Polysilicon, the primary raw material of crystalline silicon PV modules, was the largest solar product exported, accounting for $1.1 billion in sales. In fact, the US was the single largest source of polysilicon with 40% of market share internationally. The report, 'US Solar Energy Trade 2010,' says that US trade in the solar industry had proved to be more 'balanced' than in the overall economy, which had a trade deficit of $374 billion in 2009.
Beyond solar, it may be services, rather than products, that offer the greatest opportunity for US companies, given that the service sector now accounts for 70% of US GDP. 'It would be a mistake to overlook opportunities to strengthen service exports such as architectural design of green buildings, energy audits and licensing of U.S. wind turbines,' said the TPCC report. The government is uncertain about the current quantity of service exports.
What about China?
The trade report echoes what several renewable energy companies say: the nation needs to stabilise its domestic energy policies before it can build a strong export industry. Short-term tax credits leave manufacturers and developers wary of deep investment in the U.S. 'Firms from countries that have provided long-term incentives and have removed barriers to commercialising and installing RE&EE technologies are challenging US companies,' the TPCC report said.
China offers tax holidays for certain clean technology companies located in economic development zones and Malaysia gives solar manufactures a 100% tax holiday for up to 15 years.
In the U.S., when federal policy fails, state policy sometimes fills in the gap, providing stability and spurring renewable energy growth. The report says 29 states plus the District of Colombia now have renewable portfolio standards, and 18 states have public benefit funds, surcharges on utility bills specifically for clean energy.
But state policy is not always enough when U.S. companies are competing internationally. The U.S. was dealt a blow in early 2011 when solar wafer manufacturer Evergreen Solar announced it was closing its facility in Devens, Massachusetts, although it had received some $32.25 million in state grant and tax incentives. The closure cost the local area a reported 800 jobs.
'Solar manufacturers in China have received considerable government and financial support and, together with their low manufacturing costs, have become price leaders within the industry. While the U.S. and other Western industrial economies are beneficiaries of rapidly declining installation costs of solar, we expect the U.S. will continue to be at a disadvantage from a manufacturing standpoint,' said Evergreen Solar president and CEO Michael El-Hillow.
Production costs at the facility had steadily decreased, beating company targets and even many western manufacturers, but they still remained much higher than Chinese production costs, says El-Hillow. China dominated the wafer manufacturing market in 2009, according to the SEIA/GTM Research report. Its market share was 48%, compared with the U.S.' 3%. 'During the month of December , we experienced a 10% decrease in average selling prices from the beginning of the fourth quarter. As industry selling prices continue their rapid declines into 2011, panel manufacturing in Devens, either fully or partially, is no longer economically feasible,' said El-Hillow.
Despite the U.S.' problem competing with China's low manufacturing costs, it remains a strong market for U.S. green energy products and services. 'China certainly presents tremendous opportunity and a variety of challenges,' said ITA's O'Malley.
Through the US-China Joint Commission on Commerce and Trade, the two nations have made significant strides in removing trade barriers for clean energy, he said. For example, China agreed to remove local content requirements for wind turbines and their components as a result of commission efforts.
In addition, the China/US business relationship seemed to improve in January with a spate of energy deals announced as China's President Hu Jintao visited the U.S. and met with Obama. They include Duke Energy and China-based ENN Group collaborating to help build greener cities in China and the U.S. The companies created the Future Energy Technology Demonstration Platform to exchange knowledge in a deal expected to help ENN construct China's first smart energy city in Langfang, near Beijing.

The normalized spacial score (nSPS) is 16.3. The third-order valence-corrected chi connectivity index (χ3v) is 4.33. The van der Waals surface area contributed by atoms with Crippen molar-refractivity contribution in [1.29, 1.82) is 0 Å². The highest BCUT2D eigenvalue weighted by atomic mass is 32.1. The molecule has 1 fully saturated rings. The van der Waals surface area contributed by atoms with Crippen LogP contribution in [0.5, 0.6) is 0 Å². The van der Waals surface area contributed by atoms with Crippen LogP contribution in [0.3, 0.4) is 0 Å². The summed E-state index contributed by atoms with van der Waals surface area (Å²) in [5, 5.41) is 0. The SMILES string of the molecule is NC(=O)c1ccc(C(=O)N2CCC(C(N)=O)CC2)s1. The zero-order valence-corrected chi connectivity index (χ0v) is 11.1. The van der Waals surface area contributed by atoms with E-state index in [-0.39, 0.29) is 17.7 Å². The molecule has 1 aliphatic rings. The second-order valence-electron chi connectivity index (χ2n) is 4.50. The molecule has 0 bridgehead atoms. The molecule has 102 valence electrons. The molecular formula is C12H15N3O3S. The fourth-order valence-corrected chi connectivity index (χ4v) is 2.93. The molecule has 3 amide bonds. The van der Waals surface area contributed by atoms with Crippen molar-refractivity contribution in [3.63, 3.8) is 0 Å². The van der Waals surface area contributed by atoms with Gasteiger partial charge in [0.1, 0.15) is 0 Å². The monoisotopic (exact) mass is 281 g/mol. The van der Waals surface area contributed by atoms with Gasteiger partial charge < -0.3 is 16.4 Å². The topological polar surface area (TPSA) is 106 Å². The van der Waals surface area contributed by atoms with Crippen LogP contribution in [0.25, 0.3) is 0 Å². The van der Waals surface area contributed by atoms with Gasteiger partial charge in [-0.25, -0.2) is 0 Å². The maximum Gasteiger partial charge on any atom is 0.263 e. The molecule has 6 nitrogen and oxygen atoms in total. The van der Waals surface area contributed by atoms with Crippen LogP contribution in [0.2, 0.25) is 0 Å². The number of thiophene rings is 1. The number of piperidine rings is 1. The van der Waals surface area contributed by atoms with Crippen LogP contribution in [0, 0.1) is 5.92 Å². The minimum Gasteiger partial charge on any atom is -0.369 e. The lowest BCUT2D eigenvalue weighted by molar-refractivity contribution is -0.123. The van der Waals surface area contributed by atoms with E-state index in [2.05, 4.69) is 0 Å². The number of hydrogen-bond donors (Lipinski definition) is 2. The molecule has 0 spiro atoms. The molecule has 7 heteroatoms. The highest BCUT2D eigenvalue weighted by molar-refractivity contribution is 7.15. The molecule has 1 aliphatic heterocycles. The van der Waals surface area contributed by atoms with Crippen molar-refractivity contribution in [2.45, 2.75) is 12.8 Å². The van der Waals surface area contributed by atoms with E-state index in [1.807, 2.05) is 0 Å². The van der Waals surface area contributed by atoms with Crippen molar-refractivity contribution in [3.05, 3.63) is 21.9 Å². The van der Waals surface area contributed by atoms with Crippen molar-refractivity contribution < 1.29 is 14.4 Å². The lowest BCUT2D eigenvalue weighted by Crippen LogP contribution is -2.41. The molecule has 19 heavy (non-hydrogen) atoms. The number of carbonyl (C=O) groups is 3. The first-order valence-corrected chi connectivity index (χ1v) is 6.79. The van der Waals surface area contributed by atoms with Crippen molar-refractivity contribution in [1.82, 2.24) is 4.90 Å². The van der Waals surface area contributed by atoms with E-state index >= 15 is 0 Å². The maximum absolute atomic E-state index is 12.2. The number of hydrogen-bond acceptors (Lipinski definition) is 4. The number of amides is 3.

American Electric Power also signed energy deals with two giant Chinese energy companies: China Huaneng and State Grid Corporation of China. The deal encompasses a variety of technologies, including distributed generation and smart grid energy storage. Meanwhile, Florida-based wind power developer UPC Management negotiated a deal with the China Guo Dian Corporation. The two will form ventures to develop new wind facilities up to a value of $1.5 billion.
Whether it is the vast market of China tapped by Duke and AEP, or the smaller markets found in under-developed countries that are pursued by Greenhouse Holdings, export appears to offer new opportunities for U.S. renewable energy companies. But competition is stiff, and success of the export initiative rests on the U.S. government's ability to overcome significant trade and financing hurdles. 'These are really the first steps being taken by the U.S. government to coordinate our efforts in this space, and there is a lot to be done,' said ITA's O'Malley.
Sidebar: A New Export Strategy for Renewables
Released in December 2010, the export strategy was developed through the US Trade Promotion Coordinating Committee Working Group on Renewable Energy and Energy Efficiency, which includes representatives from the departments of Commerce, Energy, State, and Agriculture, as well as the Export-Import Bank of the United States (Ex-Im), the Overseas Private Investment Corporation (OPIC), the US Trade and Development Agency, and the Office of the United States Trade Representative.
'Spurring domestic clean energy innovation to meet America's needs is only half of the picture. Empowering US business to create and deliver those new technologies to energy-hungry foreign markets is the other,' said US Commerce Secretary Gary Locke, writing in the White House blog in late December.
The strategy includes several new services to help US clean energy companies export products and services:
• The federal government launched a new online portal to provide clean energy companies with easy access to government export resources.
• The Department of Commerce committed to an increase in the number of clean energy trade and trade-policy missions.
• Government will create new foreign buyers' guides for US RE&EE technologies.
• OPIC will invest an additional $300 million in clean energy financing in emerging markets and new financial products for subordinated debt financing and equipment leasing.
• OPIC and Ex-Im will streamline financing applications.
• The Office of the US Trade Representative will address market access barriers through a new subcommittee.
• The USDA's Market Access Program will expand to include biomass wood pellets.